On the IP fund when we expect that to ramp? Can you talk a little bit about what kind of opportunities you’re seeing out there?

Chip Harris

We got a couple of opportunities do we have on the contract right now, that’s just the profile of the IP fund. We think that you know there’s early signs that were seen earlier monetization in some of our opportunities. Obviously, if we close on a couple of the opportunities and we do some of the licensing, one can only imagine the yearly returns of the fund. It does make it easier for us to attract additional capital if we need to if we find opportunities that kind of dwarf our balance sheet maybe.

Jonathan Skeels - Davenport & Company

Can you break out your largest licensee in the quarter? Is that something we usually see? It usually in the queue, but…

Paul Ryan

Yes, we’ll providing that in this 10-Q as part of the third quarter results.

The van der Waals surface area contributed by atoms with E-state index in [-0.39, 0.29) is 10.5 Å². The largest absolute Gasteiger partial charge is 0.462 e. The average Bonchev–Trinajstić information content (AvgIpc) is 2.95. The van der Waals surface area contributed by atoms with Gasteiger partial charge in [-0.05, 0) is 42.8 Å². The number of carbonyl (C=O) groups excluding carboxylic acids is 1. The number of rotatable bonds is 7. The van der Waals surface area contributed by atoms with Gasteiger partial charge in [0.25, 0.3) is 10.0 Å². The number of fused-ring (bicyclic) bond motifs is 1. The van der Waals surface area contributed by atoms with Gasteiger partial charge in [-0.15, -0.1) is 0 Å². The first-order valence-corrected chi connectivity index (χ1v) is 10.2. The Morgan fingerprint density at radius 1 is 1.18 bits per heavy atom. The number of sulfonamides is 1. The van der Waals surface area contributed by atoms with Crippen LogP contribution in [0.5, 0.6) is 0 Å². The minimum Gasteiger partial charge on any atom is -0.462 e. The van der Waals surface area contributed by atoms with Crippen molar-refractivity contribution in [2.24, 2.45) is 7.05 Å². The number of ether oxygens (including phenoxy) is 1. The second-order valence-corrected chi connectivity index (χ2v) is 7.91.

Operator

Our next question comes from the line of Bruce Stewart, a private investor. Please take your question.

Bruce Stewart - Private Investor

I don’t have a question. I want to say congratulations.

Paul Ryan

That sounds easy to answer, thanks.

Clayton Haynes

We’ve the answer on that one. Thank you.

Bruce Stewart - Private investor

I want to thank you, thank the whole team for doing such a wonderful job.

Operator

(Operator Instructions) Our next question comes from the one Walter Ramsley of Walrus. Partners. Please take your question.

Walter Ramsley - Walrus Partners

The patent acquisition cost, they were down in the quarters and it’s going to be the ongoing trend that now that you have the IP fund or what’s the outlook there?

Paul Ryan

No, I don’t think you can draw any conclusion from a particular quarter in that particular quarter, in the fund for you, portfolios we brought in, we do have capital and if our IP partners want upfront payments and we can buy more points, we’ll do that but in this particular quarter there just weren’t many of those opportunities.

Clayton Haynes

You see a solid trend.

Walter Ramsley - Walrus Partners

In the fourth quarter I mean you have indicated you don’t really expect a structure deal to take place so, you don’t get one, given up for the base business going at this point, generate a profit?